Next I need a temperature sensor. I've already worked with the tmp36 a lot, and I have one of them on hand, so I went with it. I really can't recommend the tmp36 though; the things are skittish and have to be catered to a bit.  I've found with a lot of experimenting that stabilizing the power supply a lot and reading them several times in a row and taking an average will give a good reading.  Since I can read it 10 times and take an average in a few microseconds, that should work just fine. The power supply noise will only be a problem while I debug it because it will run on batteries.

Edit: I beat the interaction with this sensor. I can get nice readings that seem to be very accurate without too much trouble, the solution is both hardware and software and is described here <link> and here <link>.

Reading a tmp35 chip to get temperature.
These devices are a little flakey. If the power has even a tiny
bit of noise, they give erratic readings. So, filter them as
best you can and then take several readings and average them.
float readTemp2(){
  int total = 0;
  for (int i = 0; i < 10; i++){
    total += analogRead(0);
  int reading = total / 10;
  float voltage =  (reading * 1.1) / 1024;
  float tempC = (voltage - 0.5) * 100;
  float tempF = (tempC * 9.0 / 5.0) + 32.0;

I've used this type of code several times for various experiments and it seems to work pretty well. There's other techniques, but they're much more complex. I'll try this for a while and see how it holds up in actual operation over time.

Of course, since it's me, there will be an XBee in there to transmit to my House Controller. I've never tried to get the power down low on an XBee, so this should be interesting. Notice how 'interesting' and 'frustrating' often mean the same thing? This time, there really wasn't any problem. I wanted the processor to control the XBee, so all I needed to do was set the XBee up for a pin controlled sleep and the processor could control it through a digital pin.

One of the cool things about sleep and processors is that the GPIO pins retain their state when you put them to sleep.  So, you set a pin high and put the processor to sleep, the pin stays high. That was a bit of a surprise at first, but it makes sense when you think about it a bit. This makes it really simple to put the XBee to sleep, just:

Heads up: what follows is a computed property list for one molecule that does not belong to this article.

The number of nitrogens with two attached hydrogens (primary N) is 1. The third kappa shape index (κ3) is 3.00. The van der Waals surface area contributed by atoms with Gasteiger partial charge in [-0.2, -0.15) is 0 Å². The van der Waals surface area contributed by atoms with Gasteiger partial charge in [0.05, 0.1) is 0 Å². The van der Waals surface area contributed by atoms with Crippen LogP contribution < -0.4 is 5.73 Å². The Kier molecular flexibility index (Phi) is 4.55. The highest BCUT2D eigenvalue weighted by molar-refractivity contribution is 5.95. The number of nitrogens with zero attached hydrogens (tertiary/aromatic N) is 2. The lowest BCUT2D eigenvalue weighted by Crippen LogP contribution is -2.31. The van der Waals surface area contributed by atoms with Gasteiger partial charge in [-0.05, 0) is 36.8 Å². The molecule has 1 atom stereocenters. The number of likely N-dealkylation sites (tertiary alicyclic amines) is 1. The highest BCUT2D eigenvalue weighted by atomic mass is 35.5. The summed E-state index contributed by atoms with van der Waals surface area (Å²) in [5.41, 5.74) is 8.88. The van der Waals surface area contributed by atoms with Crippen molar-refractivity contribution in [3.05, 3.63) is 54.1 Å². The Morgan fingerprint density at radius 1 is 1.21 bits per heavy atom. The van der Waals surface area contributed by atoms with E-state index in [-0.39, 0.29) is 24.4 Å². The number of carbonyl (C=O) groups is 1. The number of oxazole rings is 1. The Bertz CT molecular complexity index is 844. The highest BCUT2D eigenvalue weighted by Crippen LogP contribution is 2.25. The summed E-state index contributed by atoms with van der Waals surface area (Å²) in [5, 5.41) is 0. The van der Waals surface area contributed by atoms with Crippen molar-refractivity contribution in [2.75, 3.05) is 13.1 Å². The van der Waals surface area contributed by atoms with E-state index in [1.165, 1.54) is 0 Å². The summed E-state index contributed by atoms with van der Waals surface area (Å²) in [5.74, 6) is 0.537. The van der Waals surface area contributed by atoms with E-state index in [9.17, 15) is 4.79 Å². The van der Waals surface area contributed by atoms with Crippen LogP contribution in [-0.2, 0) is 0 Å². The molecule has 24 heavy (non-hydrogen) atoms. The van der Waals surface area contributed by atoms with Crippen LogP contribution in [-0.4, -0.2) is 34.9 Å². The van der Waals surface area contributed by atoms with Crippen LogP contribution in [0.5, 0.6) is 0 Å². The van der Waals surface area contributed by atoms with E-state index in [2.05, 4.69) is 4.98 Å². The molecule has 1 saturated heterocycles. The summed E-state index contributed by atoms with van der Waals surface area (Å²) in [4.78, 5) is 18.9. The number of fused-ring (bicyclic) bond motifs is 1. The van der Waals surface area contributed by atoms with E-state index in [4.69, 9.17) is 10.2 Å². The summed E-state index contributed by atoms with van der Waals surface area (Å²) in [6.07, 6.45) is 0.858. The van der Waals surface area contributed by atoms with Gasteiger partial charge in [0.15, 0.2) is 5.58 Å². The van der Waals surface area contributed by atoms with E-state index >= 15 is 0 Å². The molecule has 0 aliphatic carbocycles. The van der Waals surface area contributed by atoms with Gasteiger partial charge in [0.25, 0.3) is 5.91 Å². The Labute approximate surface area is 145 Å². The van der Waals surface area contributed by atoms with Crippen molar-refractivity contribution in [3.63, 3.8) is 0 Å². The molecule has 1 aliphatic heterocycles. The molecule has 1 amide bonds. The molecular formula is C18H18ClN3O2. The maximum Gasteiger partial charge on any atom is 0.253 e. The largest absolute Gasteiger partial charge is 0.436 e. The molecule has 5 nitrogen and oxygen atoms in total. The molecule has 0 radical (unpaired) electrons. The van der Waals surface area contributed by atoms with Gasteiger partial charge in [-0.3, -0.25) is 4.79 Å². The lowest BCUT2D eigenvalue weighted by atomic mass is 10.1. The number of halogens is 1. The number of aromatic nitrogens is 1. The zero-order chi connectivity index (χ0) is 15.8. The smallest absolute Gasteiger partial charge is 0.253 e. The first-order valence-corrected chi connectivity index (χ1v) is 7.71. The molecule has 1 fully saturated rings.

#define SLEEP HIGH

      digitalWrite(xbeeSleepReq, SLEEP); // put the XBee to sleep

I used a #define for SLEEP because I kept forgetting which state I needed to set the pin to.

The idea is that the processor starts, initializes the XBee and sets up anything else needed, then goes to sleep.  Sometime later it wakes up, takes a temperature reading, sends it, then goes back to sleep. Repeat forever, or at least until the batteries die.

Now, all I have to do is learn how to put the 328 to sleep. Yep, there's thousands of blog posts and tutorials out there on how to do this. Tons of examples of setting registers and shifting bits to control internal counters and such. Yuck! I really don't want to spend a few days learning the ins and outs (pun intended) of the 328P registers, I want to use them. JeeLabs to the rescue. Jean-Claude Wippler of JeeLab has created a nice library that includes a function to handle sleep without having to learn a ton of marginally useful register manipulation. However, I need to wake it up also; it's not very useful to put it to sleep and just leave it there. I can't do my usual technique of asynchronous timers in this instance because the timers won't run when the 328 is asleep, so I have to rely on the milli() function. Here's the code I came up with to control the sleep-awake cycle including putting the 328 to sleep.